MONTPELIER, Vt. (WCAX) Youth are marching in cities around the world on Friday, including in our region, to demand action as part of a global climate strike.
From Australia to Montpelier, high school and college students are taking to the streets to have their voices heard on climate change.
In Burlington, the Vermont Climate Strike will take place at noon near City Hall. Smaller strikes are set for Montpelier, Brattleboro and Middlebury, among others. In Northern New York, students will gather at Riverside Park in Saranac Lake.
Students are looking to walk out of school and march through their towns kicking off a weeklong strike demanding lawmakers take action on greenhouse gasses, rising sea levels and extreme weather.
"There's not even an argument really any serious argument any longer that we are not in the future but right now in the midst of a climate crisis," said Geoffrey Gardner from Extinction Rebellion Upper Valley.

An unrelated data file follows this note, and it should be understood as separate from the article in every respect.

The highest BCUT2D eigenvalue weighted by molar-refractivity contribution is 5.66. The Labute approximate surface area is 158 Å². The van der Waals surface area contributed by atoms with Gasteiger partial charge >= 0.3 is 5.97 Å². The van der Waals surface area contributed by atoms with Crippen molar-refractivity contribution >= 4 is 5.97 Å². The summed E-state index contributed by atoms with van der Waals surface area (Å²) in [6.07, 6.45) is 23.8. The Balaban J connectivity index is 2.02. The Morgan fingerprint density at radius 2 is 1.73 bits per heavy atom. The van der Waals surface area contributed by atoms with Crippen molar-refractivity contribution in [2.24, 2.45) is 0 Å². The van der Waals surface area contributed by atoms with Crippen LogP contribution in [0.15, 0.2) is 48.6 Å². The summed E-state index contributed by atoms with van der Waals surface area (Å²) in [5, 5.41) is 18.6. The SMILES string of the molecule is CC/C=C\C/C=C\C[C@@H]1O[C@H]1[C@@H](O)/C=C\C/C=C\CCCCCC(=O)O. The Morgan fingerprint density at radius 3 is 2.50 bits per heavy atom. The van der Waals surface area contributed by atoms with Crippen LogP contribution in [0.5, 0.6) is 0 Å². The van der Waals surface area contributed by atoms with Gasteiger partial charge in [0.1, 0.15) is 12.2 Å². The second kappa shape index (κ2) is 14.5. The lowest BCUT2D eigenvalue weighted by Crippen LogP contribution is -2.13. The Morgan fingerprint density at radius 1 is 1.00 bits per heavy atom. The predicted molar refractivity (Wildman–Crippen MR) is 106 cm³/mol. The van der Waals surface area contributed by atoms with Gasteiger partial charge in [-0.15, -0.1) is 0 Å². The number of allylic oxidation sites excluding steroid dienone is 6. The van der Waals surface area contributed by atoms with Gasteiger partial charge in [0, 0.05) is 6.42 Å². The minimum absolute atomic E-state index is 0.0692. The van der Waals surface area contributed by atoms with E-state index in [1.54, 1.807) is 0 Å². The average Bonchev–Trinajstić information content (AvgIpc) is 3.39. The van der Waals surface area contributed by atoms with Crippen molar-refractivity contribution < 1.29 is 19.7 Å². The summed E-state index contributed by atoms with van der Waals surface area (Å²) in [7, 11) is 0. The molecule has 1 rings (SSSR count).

"Kids are actually waking up and realizing the damage that certainly our generation and the generations before us have done to the environment," said Kate Gowans.
Though it'll mostly be young people, all walks of life could be in the mix, including state employees.
Gov. Phil Scott, R-Vermont, says he doesn't discourage state employees using their time off how they want.
"If they want to take the time off to do so, it would be just like any other event," he said.
Back in May, climate change protestors disrupted proceedings in the Vermont House chambers, which led to several arrests.
You could be affected by these strikes and police are warning about traffic delays especially in downtown Burlington and Montpelier. Montpelier Police say they're preparing to detour traffic downtown depending on the size of the march.
Environmental groups say they hope the strike helps set the stage for a renewed discussion on renewable energy and carbon tax legislation this session.
The governor says the state is on it's way to reducing carbon emissions by 2050, but some say it's not enough and that Vermont needs to take charge and lead the country by example.
"We really see some real action, not just noise around the fringes but some real action to make the transition from fossil fuels to renewable energy," Gardner said.